the fat consumption in US has not declined in absolute numbers (g’s per capita) it has diluted because of sugary drinks. The overwhelming evidence indicates that metabolic syndrome (elevated triglycerides and low HDL-C) together with abdominal obesity are the result of over-eating, not sugar per se (Stamler 2010). Countries such as Cuba, Ecuador, Costa-Rica, etc. have traditionally showed very high table sugar intakes, yet obesity, diabetes and CHD have been rare in these populations, ecologic fallacy? I don’t think so.
Kempner’s rice-fruit diet which was based on rice, fruit, fruit juice and sugar resulted in weight loss in his patients.
DIETARY TREATMENT OF HYPERTENSION. CLINICAL AND METABOLIC STUDIES OF PATIENTS ON THE RICE-FRUIT DIET
Treatment of massive obesity with rice/reduction diet program. An analysis of 106 patients with at least a 45-kg weight loss.
Kempner W, Newborg BC, Peschel RL, Skyler JS. Arch Intern Med. 1975 Dec;135(12):1575-84.
In fact, Kempner’s renown rice program is still going strong.
In the Women’s Health Initiative the control group who were advised to lower fat intake significantly increased the intake of sugar and showed trends towards lower body weight and waist circumference. If anything there was a slight trend towards a lower risk of diabetes in the control group.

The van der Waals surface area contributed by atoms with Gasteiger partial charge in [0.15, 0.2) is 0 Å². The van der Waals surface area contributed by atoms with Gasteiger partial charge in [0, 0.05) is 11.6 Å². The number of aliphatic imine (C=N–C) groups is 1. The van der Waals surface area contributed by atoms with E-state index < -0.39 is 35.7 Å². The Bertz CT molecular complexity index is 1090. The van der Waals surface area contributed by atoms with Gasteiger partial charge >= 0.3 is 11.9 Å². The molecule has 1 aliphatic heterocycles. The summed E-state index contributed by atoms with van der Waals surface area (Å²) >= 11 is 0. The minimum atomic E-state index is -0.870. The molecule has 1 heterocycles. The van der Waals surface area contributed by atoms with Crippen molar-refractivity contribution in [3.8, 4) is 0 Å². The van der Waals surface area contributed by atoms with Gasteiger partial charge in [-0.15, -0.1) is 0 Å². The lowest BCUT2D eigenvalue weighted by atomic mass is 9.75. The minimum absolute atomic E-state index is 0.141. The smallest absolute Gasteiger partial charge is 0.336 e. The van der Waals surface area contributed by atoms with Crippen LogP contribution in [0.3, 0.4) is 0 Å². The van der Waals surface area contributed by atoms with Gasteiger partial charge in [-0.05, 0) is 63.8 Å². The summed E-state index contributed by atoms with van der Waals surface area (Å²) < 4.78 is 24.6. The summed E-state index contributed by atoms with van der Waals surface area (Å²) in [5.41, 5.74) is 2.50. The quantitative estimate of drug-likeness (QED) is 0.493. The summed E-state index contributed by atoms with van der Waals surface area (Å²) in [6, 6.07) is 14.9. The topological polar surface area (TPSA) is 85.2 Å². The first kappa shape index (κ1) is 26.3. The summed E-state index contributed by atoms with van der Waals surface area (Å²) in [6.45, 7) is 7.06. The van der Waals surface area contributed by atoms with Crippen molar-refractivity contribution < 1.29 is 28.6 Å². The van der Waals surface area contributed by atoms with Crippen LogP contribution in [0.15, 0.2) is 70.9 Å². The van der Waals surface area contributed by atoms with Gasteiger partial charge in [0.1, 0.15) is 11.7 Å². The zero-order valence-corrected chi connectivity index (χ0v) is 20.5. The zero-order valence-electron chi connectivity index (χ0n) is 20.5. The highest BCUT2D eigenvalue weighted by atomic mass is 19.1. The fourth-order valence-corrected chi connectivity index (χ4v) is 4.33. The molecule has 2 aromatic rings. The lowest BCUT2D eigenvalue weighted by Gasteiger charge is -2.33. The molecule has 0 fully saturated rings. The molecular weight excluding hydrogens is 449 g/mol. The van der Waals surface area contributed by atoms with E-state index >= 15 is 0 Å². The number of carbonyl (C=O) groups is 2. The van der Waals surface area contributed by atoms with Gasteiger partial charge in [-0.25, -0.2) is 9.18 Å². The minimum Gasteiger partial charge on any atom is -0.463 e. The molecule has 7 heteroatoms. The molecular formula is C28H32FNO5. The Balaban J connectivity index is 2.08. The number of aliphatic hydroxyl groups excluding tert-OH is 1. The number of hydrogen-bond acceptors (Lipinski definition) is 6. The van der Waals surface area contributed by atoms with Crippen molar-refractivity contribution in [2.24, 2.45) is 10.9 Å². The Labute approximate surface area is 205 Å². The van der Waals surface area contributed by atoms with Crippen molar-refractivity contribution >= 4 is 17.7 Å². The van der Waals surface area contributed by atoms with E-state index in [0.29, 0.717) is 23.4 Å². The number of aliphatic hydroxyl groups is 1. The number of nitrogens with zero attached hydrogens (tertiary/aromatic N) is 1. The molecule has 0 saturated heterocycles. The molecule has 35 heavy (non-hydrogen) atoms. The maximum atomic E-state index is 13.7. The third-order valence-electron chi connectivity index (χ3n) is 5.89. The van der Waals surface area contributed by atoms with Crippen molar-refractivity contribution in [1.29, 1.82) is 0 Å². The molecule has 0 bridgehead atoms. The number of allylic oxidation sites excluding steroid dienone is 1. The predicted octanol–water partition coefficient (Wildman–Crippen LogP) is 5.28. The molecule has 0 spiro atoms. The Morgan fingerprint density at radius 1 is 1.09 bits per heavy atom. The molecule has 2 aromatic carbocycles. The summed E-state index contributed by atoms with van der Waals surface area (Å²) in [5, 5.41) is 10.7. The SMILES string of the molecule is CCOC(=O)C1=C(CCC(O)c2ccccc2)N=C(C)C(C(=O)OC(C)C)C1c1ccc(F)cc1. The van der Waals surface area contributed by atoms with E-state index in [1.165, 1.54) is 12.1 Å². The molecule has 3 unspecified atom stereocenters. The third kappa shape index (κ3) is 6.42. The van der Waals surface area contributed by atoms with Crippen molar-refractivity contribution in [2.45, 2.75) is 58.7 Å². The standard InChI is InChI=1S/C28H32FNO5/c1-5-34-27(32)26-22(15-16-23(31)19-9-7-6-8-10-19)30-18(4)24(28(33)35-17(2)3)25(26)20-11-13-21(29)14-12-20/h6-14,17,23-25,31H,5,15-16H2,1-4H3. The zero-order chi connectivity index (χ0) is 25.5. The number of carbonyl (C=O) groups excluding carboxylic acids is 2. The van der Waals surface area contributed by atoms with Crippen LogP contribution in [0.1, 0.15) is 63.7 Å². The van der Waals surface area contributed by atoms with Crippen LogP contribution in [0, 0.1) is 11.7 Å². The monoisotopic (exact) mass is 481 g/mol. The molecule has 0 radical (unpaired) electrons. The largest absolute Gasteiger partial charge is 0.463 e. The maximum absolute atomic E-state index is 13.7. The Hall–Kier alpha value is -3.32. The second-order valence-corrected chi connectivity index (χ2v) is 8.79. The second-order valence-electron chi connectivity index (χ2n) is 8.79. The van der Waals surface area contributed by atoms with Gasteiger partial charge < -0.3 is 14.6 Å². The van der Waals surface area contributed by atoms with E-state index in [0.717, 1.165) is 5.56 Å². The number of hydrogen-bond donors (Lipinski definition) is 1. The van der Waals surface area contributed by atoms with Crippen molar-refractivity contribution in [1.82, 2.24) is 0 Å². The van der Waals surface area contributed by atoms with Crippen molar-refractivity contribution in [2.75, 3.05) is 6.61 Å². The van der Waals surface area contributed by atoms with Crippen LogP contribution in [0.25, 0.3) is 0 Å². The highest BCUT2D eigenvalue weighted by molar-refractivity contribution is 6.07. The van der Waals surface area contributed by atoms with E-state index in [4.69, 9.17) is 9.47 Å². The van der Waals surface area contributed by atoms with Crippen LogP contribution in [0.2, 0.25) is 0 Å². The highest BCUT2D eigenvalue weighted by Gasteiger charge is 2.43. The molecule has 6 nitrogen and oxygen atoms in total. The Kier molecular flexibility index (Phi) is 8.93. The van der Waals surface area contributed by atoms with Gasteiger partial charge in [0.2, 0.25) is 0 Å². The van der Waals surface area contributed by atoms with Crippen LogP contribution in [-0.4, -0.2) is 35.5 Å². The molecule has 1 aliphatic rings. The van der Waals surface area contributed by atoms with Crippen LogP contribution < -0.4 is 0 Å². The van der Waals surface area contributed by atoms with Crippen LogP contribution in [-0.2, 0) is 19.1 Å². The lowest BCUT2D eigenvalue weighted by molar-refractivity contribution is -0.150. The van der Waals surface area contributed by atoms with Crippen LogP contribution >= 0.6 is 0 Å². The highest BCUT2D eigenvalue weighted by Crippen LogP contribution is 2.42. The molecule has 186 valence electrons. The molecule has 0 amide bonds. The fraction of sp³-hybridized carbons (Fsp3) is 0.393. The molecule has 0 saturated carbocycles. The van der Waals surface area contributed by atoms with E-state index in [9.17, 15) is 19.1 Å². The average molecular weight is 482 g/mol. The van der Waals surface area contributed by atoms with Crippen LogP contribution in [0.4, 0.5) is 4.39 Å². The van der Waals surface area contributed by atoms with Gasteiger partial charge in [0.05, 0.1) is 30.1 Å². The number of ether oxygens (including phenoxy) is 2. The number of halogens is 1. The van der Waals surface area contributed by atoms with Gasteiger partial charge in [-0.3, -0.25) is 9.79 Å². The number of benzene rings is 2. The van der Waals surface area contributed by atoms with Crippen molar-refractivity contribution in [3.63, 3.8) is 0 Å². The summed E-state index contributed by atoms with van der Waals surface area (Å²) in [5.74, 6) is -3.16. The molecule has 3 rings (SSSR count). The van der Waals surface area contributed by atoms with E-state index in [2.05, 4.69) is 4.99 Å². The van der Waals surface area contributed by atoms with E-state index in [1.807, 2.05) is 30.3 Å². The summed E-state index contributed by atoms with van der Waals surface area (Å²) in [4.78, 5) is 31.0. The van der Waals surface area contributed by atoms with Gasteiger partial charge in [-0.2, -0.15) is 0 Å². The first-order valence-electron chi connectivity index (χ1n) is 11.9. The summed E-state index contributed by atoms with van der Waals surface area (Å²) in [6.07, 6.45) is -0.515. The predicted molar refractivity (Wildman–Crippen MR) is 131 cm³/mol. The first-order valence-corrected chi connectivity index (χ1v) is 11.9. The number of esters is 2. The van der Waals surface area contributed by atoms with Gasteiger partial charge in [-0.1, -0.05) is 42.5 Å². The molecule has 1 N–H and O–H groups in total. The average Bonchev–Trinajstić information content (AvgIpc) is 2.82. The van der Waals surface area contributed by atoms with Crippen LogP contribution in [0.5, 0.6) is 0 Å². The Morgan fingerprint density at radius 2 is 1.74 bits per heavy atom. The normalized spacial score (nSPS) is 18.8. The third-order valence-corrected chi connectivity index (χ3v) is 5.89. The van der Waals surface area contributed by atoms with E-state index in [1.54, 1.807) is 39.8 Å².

Low-fat dietary pattern and lipoprotein risk factors: the Women’s Health Initiative Dietary Modification Trial
Of course this is not to suggest that sugar is a health food, but does cast doubt on the suggestion that a sugar is the primary driver of metabolic syndrome, caloric imbalance and saturated animal fats in particular seem to be better culprits. .
Saturated Fatty Acid-Mediated Inflammation and Insulin Resistance in Adipose Tissue: Mechanisms of Action and Implications1
Fatty acid–induced NLRP3-ASC inflammasome activation interferes with insulin signaling
Saturated Fatty Acid-Mediated Inflammation and Insulin Resistance in Adipose Tissue: Mechanisms of Action and Implications1
A High level of serum palmitate is indeed problematic. But a diet rich in saturated fat does not necessarily elevate serum palmitate. https://rdfeinman.wordpress.com/2012/02/22/saturated-fat-on-your-plate-or-in-your-blood/
Some useful sugar stats here:
World average ca. 23kg/yr